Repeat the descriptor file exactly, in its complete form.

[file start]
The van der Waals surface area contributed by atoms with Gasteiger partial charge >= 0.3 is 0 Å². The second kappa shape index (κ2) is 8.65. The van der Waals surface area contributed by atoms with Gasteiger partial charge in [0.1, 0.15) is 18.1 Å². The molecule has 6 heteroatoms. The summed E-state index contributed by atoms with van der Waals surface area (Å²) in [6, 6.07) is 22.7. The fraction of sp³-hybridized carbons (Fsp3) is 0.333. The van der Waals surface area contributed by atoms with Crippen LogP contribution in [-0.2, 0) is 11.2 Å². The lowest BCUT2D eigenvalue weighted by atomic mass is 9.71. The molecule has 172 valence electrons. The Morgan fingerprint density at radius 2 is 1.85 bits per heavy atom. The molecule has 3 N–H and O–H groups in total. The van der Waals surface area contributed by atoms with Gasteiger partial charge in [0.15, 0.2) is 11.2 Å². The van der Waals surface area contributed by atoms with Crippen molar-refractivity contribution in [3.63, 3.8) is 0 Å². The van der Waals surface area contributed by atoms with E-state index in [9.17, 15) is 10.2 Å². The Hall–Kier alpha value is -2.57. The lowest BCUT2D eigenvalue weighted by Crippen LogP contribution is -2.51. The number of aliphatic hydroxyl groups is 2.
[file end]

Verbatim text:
The van der Waals surface area contributed by atoms with Gasteiger partial charge >= 0.3 is 0 Å². The second kappa shape index (κ2) is 8.65. The van der Waals surface area contributed by atoms with Gasteiger partial charge in [0.1, 0.15) is 18.1 Å². The molecule has 6 heteroatoms. The summed E-state index contributed by atoms with van der Waals surface area (Å²) in [6, 6.07) is 22.7. The fraction of sp³-hybridized carbons (Fsp3) is 0.333. The van der Waals surface area contributed by atoms with Crippen LogP contribution in [-0.2, 0) is 11.2 Å². The lowest BCUT2D eigenvalue weighted by atomic mass is 9.71. The molecule has 172 valence electrons. The Morgan fingerprint density at radius 2 is 1.85 bits per heavy atom. The molecule has 3 N–H and O–H groups in total. The van der Waals surface area contributed by atoms with Gasteiger partial charge in [0.15, 0.2) is 11.2 Å². The van der Waals surface area contributed by atoms with Crippen molar-refractivity contribution in [3.63, 3.8) is 0 Å². The van der Waals surface area contributed by atoms with E-state index in [9.17, 15) is 10.2 Å². The Hall–Kier alpha value is -2.57. The lowest BCUT2D eigenvalue weighted by Crippen LogP contribution is -2.51. The number of aliphatic hydroxyl groups is 2.